The great 4th-century desert father, St. Macarius of Egypt, further explains these two renunciations:

When man transgressed the commandment, and was exiled from Paradise, he was bound down in two ways and with two different chains. One was in this life, in the affairs of this life, and in the love of the world, that is to say, the love of fleshly pleasures and lusts, of wealth, and glory, and possessions, of wife and children, of kinsfolk, of country, of particular places, of clothes, and of all other things of sense, from which the word of God bids him be loosed by his own free choice... Accordingly, as soon as a man hears the word of God, and makes the effort and casts away the affairs of this life and the bonds of this world, and denies all the fleshly pleasures, and looses himself from these, then, when attending constantly upon the Lord and giving all his time to Him, he is in a position to discover that there is another wrestling, in the heart, another hidden opposition, and another war with the suggestions of the spirits of wickedness, and another contest in front of him... . But this war can be brought to naught by the grace and power of God... . if, however, a man is entangled among the things of sense by the affairs of this world, and meshed in various earthly bonds... he does not so much as discover that there is another wrestling and pummelling and battling within. [7]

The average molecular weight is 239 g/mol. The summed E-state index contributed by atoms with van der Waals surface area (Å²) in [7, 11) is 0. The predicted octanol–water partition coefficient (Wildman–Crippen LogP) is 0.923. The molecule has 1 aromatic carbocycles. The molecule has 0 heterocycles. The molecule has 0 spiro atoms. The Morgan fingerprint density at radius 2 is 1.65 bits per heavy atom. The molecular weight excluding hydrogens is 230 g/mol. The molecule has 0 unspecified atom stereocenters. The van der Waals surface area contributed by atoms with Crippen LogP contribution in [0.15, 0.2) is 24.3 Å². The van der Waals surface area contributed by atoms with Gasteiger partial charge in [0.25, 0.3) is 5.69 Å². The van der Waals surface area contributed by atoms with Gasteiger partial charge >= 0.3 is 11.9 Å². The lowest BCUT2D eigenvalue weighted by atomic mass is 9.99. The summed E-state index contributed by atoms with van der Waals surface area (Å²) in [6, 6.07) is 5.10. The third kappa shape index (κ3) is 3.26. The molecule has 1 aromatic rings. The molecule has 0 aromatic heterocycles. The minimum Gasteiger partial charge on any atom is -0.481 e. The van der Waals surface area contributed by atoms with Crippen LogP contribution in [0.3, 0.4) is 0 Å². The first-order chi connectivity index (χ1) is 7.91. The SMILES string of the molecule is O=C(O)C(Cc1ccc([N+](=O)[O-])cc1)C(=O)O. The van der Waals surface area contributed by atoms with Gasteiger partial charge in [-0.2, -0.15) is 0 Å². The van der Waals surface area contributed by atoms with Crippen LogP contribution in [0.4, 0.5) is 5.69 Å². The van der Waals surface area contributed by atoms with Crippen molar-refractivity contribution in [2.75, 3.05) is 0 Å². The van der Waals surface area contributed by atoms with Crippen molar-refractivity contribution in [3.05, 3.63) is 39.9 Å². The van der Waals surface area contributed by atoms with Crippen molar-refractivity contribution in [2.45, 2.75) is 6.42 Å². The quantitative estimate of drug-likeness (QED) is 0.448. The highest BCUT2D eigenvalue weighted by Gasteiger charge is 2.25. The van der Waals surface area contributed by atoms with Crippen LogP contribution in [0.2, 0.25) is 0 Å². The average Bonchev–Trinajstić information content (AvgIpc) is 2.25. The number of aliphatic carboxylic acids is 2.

Having renounced the world in the first sense, the monk is in a position to fight against the cause of evil in the world, the evil in his own heart.

The Chiliastic Barrier

The materialistic mind of our society has difficulty with this simple, yet profound Gospel call to reject the ways of the world—a call that takes its most perfect and radical form in monasticism. Faith in the reality of God, and the future Kingdom, and the fallenness of our world has been replaced with faith in "progress" and man's "perfectability" through proper education, science, and appropriate social measures. A real, living faith that is willing to sacrifice worldly security and comfort is rare in our wealthy country, even among Christians. Though our society does not openly condemn Christianity, its materialism and wealth have killed faith more effectively than the direct persecution of Christianity by Communism. Whereas monasticism in America is poor both in numbers and quality, it is thriving in Eastern Europe.